It might feature a choice pairing of big-screen comediennes past and present, but Snatched doesn’t play to the strengths of either of its multitalented stars.

Indeed, both Amy Schumer and Goldie Hawn have their moments in this raunchy road-trip comedy about American tourists stranded in the Amazon jungle, even if the story is too thin and predictable to supplement the scattered big laughs.

The film opens with a series of setbacks for Emily (Schumer), a slacker who’s fired from her job as a store clerk and dumped by her boyfriend (Randall Park) just before their trip to South America. Saddled with nonrefundable tickets, Emily reluctantly chooses her slightly overbearing and very paranoid mother (Hawn) to join her.

What starts as a week of bonding on the beach turns sour after a local takes them on a scenic route back to their resort. They’re subsequently kidnapped and held for ransom in a remote village, causing them to confront their fears and differences in a quest for freedom.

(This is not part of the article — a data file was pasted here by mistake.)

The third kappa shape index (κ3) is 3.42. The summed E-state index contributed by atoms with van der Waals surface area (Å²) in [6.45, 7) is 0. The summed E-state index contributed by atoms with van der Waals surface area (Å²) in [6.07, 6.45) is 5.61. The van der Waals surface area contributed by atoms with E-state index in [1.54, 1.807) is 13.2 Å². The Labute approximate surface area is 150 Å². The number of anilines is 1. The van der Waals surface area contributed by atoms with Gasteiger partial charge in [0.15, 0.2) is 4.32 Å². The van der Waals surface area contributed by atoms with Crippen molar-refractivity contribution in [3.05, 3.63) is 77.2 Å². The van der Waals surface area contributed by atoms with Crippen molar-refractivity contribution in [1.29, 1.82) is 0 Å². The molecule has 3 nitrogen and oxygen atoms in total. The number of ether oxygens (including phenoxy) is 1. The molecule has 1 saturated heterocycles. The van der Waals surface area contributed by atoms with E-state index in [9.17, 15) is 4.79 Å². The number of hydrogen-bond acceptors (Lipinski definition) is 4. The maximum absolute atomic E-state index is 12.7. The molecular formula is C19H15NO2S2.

In her second vehicle, Schumer doesn’t slide into her role as effortlessly as she did in Trainwreck, which she wrote. In this case, her mischievous shtick feels more obnoxious than endearing, although she does achieve a reasonable chemistry with Hawn, who conveys an effortless charm while returning at age 71 from a 15-year hiatus.

However, the screenplay by Katie Dippold (The Heat) emphasizes its low-brow tendencies while relying on contrived female bonding and strained intergenerational gags. The daughter is hip and adventurous, while the mom is oblivious and overcautious.

Snatched especially bogs down in the second half, once it abruptly transitions into more of a thriller about foreigners trapped in paradise. Yet since the eventual outcome is obvious, there’s never a feeling that our damsels in distress are in any real peril.

Most of the genuine amusement comes from a handful of throwaway jokes — with Schumer nailing some sardonic zingers — and periphery characters, such as Emily’s nerdy, agoraphobic brother (Ike Barinholtz) who tries to become an unlikely hero.